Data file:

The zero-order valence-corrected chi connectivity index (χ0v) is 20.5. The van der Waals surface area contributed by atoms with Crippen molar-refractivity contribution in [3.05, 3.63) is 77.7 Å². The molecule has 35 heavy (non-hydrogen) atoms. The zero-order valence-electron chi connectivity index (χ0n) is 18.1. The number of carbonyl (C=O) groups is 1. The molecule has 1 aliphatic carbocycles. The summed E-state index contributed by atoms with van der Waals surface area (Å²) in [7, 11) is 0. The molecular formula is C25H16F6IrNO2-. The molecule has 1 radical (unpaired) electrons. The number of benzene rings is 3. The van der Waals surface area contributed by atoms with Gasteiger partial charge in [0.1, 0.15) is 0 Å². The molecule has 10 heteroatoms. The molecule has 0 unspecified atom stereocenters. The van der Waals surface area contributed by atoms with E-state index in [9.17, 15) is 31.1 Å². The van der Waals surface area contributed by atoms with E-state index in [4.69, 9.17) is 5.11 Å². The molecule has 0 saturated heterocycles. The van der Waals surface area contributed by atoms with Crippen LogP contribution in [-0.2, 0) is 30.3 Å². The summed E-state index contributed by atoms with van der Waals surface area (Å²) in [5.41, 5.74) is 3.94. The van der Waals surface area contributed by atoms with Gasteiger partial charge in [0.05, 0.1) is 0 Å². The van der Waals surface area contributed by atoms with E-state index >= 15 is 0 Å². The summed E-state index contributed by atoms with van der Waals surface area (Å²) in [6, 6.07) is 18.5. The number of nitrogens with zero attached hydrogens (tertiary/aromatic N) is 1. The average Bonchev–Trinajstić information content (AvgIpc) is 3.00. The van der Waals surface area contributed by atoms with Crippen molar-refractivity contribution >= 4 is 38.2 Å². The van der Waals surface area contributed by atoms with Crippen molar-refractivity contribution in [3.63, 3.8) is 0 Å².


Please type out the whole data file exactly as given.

The zero-order valence-corrected chi connectivity index (χ0v) is 20.5. The van der Waals surface area contributed by atoms with Crippen molar-refractivity contribution in [3.05, 3.63) is 77.7 Å². The molecule has 35 heavy (non-hydrogen) atoms. The zero-order valence-electron chi connectivity index (χ0n) is 18.1. The number of carbonyl (C=O) groups is 1. The molecule has 1 aliphatic carbocycles. The summed E-state index contributed by atoms with van der Waals surface area (Å²) in [7, 11) is 0. The molecular formula is C25H16F6IrNO2-. The molecule has 1 radical (unpaired) electrons. The number of benzene rings is 3. The van der Waals surface area contributed by atoms with Gasteiger partial charge in [0.1, 0.15) is 0 Å². The molecule has 10 heteroatoms. The molecule has 0 unspecified atom stereocenters. The van der Waals surface area contributed by atoms with E-state index in [9.17, 15) is 31.1 Å². The van der Waals surface area contributed by atoms with E-state index in [4.69, 9.17) is 5.11 Å². The molecule has 0 saturated heterocycles. The van der Waals surface area contributed by atoms with Crippen LogP contribution in [-0.2, 0) is 30.3 Å². The summed E-state index contributed by atoms with van der Waals surface area (Å²) in [5.41, 5.74) is 3.94. The van der Waals surface area contributed by atoms with Gasteiger partial charge in [0.05, 0.1) is 0 Å². The van der Waals surface area contributed by atoms with E-state index >= 15 is 0 Å². The summed E-state index contributed by atoms with van der Waals surface area (Å²) in [6, 6.07) is 18.5. The number of nitrogens with zero attached hydrogens (tertiary/aromatic N) is 1. The average Bonchev–Trinajstić information content (AvgIpc) is 3.00. The van der Waals surface area contributed by atoms with Crippen molar-refractivity contribution >= 4 is 38.2 Å². The van der Waals surface area contributed by atoms with Crippen molar-refractivity contribution in [3.63, 3.8) is 0 Å².